Imminently likeable, Ortiz carries the warm and fuzzy nicknames of "Big Papi" and "Cookie Monster." There are many who consider him the best DH of all time. He certainly has the numbers to back it up. Among the greatest clutch players in baseball history, Ortiz launched 12 walk-off homers between 2003 and 2013 (including postseason play). He currently holds the record for most hits and RBIs by a DH. Additionally, he owns multiple franchise records, including the single-season mark for homers (54 in 2006). That's quite an accomplishment considering that Ted Williams once called Fenway Park home. To date, Ortiz has spent most of his career in the DH slot with only 268 appearances at first base. But his value to the club has been immeasurable. "I know that great players are great, are supposed to be great in any moment" said Red Sox GM Ben Cherington, "but it's hard to see [Ortiz] in those moments and not think there's something different about him...I can't add anything more to the legend that's already there. He keeps writing more chapters on his own." Outside his on-field accomplishments, Ortiz gives back to the community at large. His Children's Fund has been supporting a wide range of worthy causes since 2007. It's hard to believe that baseball writers will overlook Ortiz when he becomes eligible for the Hall of Fame.

Edgar Martinez
Martinez held the all time mark for RBIs by a designated hitter before David Ortiz surpassed it in 2011. On that same day, Martinez's franchise record for hits was broken by former Seattle teammate Ichiro Suzuki. Born in New York City, Martinez completed high school in Puerto Rico. He spent his entire career with the Mariners. Originally a third baseman, a knee injury stunted his development as a positional player. He was twenty-seven years old by the time he attained full-time playing status. As a designated hitter, Martinez won two batting crowns and led the league in on-base percentage three times. He also paced the AL in double twice. He earned seven All-Star selections. The Mariners never made it to the World Series during Martinez's career, but he had prodigious numbers in the ALDS, compiling a .375 batting average in 17 games. Though he has yet to receive more than thirty-six percent of the Cooperstown vote, he is currently a member of three other Halls--The Seattle Mariners Hall of Fame, The Latin-American Baseball Hall of Fame and the Hispanic Heritage Baseball Museum Hall of Fame.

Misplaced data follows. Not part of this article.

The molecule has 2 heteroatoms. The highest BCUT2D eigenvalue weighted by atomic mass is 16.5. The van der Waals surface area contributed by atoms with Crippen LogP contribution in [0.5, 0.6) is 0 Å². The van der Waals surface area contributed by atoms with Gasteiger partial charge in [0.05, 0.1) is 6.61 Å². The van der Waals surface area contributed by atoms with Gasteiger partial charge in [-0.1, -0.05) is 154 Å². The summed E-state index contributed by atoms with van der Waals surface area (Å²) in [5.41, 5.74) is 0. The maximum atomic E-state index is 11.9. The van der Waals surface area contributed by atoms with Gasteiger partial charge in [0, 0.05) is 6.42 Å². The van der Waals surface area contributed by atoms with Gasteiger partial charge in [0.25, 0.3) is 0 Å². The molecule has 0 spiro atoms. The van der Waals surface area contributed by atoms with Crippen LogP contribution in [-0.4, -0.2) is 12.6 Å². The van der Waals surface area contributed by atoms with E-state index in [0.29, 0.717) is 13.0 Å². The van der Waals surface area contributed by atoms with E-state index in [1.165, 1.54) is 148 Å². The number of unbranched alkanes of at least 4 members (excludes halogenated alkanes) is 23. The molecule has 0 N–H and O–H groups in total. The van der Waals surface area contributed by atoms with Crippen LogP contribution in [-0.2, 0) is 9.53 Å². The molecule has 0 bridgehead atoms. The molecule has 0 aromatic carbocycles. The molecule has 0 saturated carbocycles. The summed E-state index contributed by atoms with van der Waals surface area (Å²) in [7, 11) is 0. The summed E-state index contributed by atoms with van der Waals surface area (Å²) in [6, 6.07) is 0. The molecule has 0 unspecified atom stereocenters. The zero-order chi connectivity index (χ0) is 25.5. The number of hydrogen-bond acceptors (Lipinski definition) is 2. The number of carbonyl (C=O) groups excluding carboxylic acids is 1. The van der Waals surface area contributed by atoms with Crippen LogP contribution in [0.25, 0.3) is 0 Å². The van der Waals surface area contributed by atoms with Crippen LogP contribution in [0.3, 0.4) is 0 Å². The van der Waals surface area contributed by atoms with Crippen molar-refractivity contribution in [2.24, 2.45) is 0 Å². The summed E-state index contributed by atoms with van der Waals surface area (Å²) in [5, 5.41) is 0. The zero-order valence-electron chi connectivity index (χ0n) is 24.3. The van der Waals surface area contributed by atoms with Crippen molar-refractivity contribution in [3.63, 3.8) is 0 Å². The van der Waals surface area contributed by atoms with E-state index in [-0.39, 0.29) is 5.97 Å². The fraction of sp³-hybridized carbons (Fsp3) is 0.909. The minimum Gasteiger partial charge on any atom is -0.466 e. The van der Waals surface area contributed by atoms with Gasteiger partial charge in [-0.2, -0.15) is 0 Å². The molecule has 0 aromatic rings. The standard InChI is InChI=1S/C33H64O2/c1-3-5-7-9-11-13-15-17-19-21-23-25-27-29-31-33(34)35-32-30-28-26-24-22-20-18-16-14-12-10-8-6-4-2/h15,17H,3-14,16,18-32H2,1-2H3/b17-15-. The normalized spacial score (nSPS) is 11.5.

Harold Baines
Baines spent nine seasons with the White Sox before becoming a nomad. He played for five teams before he retired. Few players have been as successful over a long period of time. During his twenty-two years in the majors, Baines gathered more than 2,800 hits and 1,600 RBIs. Every eligible player with higher numbers in both categories is currently in the Hall of Fame. A true measure of respect, Baines was intentionally walked 187 times during his career--a number that places him at #21 on the all time list. A six-time All-Star, he compiled a .306 lifetime average with men on base. He launched a total of 13 grand slams and gathered at least 20 homers in eleven seasons. In 1,643 games as a DH, his numbers were as follows: .291 BA/ 1,690 H/ 236 HR/ 981 RBI. 

Chili Davis
Davis's birth name was Charles. He got his nickname in sixth grade after a bad haircut prompted a friend to tease: "How'd the barber cut your hair--with a chili bowl?" Davis was the first Jamaican-born player in the majors. Over nineteen seasons, he established himself as one of the best. He spent roughly equal portions of time as an outfielder and a DH. Defense was not his strong point as he led both leagues in errors once apiece. He did have a strong arm, pacing the NL with 16 outfield assists in 1982. From 1991-1999, he served almost exclusively as a designated hitter. He hit .282 in that role during his career with 428 extra-base hits and 736 runs batted-in. By the time he retired, he had captured three World Series rings--one with the Twins and two with the Yankees.